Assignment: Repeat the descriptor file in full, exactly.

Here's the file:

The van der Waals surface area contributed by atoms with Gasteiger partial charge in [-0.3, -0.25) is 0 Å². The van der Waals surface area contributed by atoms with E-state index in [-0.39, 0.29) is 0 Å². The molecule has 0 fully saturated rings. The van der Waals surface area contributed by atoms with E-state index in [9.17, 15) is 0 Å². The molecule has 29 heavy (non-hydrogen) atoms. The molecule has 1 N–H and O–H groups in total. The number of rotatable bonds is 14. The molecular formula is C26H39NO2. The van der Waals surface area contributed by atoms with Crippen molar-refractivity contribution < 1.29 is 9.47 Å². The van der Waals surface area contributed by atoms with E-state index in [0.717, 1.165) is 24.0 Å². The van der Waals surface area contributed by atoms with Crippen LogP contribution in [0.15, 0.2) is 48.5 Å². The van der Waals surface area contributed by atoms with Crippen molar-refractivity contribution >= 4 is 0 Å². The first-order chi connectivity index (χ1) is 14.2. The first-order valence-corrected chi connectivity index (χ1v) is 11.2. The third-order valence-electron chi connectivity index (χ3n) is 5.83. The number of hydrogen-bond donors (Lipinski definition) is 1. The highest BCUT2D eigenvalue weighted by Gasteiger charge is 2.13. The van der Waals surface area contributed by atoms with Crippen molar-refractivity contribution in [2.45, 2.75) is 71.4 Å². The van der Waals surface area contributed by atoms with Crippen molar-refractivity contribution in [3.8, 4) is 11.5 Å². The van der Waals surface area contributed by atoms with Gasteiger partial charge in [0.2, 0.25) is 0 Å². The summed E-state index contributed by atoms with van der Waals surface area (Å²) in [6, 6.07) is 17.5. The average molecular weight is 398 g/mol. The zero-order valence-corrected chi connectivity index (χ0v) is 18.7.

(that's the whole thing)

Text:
The van der Waals surface area contributed by atoms with Gasteiger partial charge in [-0.3, -0.25) is 0 Å². The van der Waals surface area contributed by atoms with E-state index in [-0.39, 0.29) is 0 Å². The molecule has 0 fully saturated rings. The van der Waals surface area contributed by atoms with E-state index in [9.17, 15) is 0 Å². The molecule has 29 heavy (non-hydrogen) atoms. The molecule has 1 N–H and O–H groups in total. The number of rotatable bonds is 14. The molecular formula is C26H39NO2. The van der Waals surface area contributed by atoms with Crippen molar-refractivity contribution < 1.29 is 9.47 Å². The van der Waals surface area contributed by atoms with E-state index in [0.717, 1.165) is 24.0 Å². The van der Waals surface area contributed by atoms with Crippen LogP contribution in [0.15, 0.2) is 48.5 Å². The van der Waals surface area contributed by atoms with Crippen molar-refractivity contribution >= 4 is 0 Å². The first-order chi connectivity index (χ1) is 14.2. The first-order valence-corrected chi connectivity index (χ1v) is 11.2. The third-order valence-electron chi connectivity index (χ3n) is 5.83. The number of hydrogen-bond donors (Lipinski definition) is 1. The highest BCUT2D eigenvalue weighted by Gasteiger charge is 2.13. The van der Waals surface area contributed by atoms with Crippen molar-refractivity contribution in [2.45, 2.75) is 71.4 Å². The van der Waals surface area contributed by atoms with Crippen molar-refractivity contribution in [3.8, 4) is 11.5 Å². The van der Waals surface area contributed by atoms with Gasteiger partial charge in [0.2, 0.25) is 0 Å². The summed E-state index contributed by atoms with van der Waals surface area (Å²) in [6, 6.07) is 17.5. The average molecular weight is 398 g/mol. The zero-order valence-corrected chi connectivity index (χ0v) is 18.7.